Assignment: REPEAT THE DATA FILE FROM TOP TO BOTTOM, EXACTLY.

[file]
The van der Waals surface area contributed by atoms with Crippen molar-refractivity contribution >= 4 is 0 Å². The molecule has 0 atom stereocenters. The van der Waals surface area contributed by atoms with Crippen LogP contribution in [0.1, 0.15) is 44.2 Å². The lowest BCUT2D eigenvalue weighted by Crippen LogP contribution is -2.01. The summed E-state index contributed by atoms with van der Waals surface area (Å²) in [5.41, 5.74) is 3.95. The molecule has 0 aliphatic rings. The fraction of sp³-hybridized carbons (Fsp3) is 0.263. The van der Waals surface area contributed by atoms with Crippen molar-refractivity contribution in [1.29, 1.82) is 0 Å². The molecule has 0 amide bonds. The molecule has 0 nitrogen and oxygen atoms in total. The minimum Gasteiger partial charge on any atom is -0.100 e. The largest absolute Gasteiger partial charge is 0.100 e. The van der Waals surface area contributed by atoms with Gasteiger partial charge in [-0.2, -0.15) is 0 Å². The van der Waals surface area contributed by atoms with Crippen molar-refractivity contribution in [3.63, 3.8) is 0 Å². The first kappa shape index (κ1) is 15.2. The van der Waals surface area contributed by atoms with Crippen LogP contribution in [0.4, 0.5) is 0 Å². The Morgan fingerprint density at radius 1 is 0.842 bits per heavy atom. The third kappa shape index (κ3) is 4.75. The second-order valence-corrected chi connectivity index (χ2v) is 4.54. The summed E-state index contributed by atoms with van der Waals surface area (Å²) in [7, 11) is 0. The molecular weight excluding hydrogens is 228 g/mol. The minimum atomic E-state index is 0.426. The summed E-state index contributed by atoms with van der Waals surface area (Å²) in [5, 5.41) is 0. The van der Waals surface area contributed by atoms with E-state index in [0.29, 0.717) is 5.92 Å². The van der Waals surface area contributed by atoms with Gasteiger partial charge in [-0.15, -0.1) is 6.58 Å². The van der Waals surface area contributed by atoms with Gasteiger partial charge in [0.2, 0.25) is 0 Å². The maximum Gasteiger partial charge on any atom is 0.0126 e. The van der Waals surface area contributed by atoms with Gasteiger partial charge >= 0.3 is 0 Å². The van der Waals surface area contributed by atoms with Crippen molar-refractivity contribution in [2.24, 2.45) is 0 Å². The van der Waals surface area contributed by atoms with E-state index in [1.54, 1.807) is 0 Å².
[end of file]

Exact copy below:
The van der Waals surface area contributed by atoms with Crippen molar-refractivity contribution >= 4 is 0 Å². The molecule has 0 atom stereocenters. The van der Waals surface area contributed by atoms with Crippen LogP contribution in [0.1, 0.15) is 44.2 Å². The lowest BCUT2D eigenvalue weighted by Crippen LogP contribution is -2.01. The summed E-state index contributed by atoms with van der Waals surface area (Å²) in [5.41, 5.74) is 3.95. The molecule has 0 aliphatic rings. The fraction of sp³-hybridized carbons (Fsp3) is 0.263. The van der Waals surface area contributed by atoms with Crippen molar-refractivity contribution in [1.29, 1.82) is 0 Å². The molecule has 0 amide bonds. The molecule has 0 nitrogen and oxygen atoms in total. The minimum Gasteiger partial charge on any atom is -0.100 e. The largest absolute Gasteiger partial charge is 0.100 e. The van der Waals surface area contributed by atoms with Gasteiger partial charge in [-0.2, -0.15) is 0 Å². The van der Waals surface area contributed by atoms with Crippen molar-refractivity contribution in [3.63, 3.8) is 0 Å². The first kappa shape index (κ1) is 15.2. The van der Waals surface area contributed by atoms with Crippen LogP contribution in [0.4, 0.5) is 0 Å². The Morgan fingerprint density at radius 1 is 0.842 bits per heavy atom. The third kappa shape index (κ3) is 4.75. The second-order valence-corrected chi connectivity index (χ2v) is 4.54. The summed E-state index contributed by atoms with van der Waals surface area (Å²) in [7, 11) is 0. The molecular weight excluding hydrogens is 228 g/mol. The minimum atomic E-state index is 0.426. The summed E-state index contributed by atoms with van der Waals surface area (Å²) in [5, 5.41) is 0. The van der Waals surface area contributed by atoms with E-state index in [0.29, 0.717) is 5.92 Å². The van der Waals surface area contributed by atoms with Gasteiger partial charge in [-0.15, -0.1) is 6.58 Å². The van der Waals surface area contributed by atoms with Gasteiger partial charge in [0.2, 0.25) is 0 Å². The maximum Gasteiger partial charge on any atom is 0.0126 e. The van der Waals surface area contributed by atoms with Gasteiger partial charge >= 0.3 is 0 Å². The van der Waals surface area contributed by atoms with Crippen molar-refractivity contribution in [2.24, 2.45) is 0 Å². The van der Waals surface area contributed by atoms with E-state index in [1.54, 1.807) is 0 Å².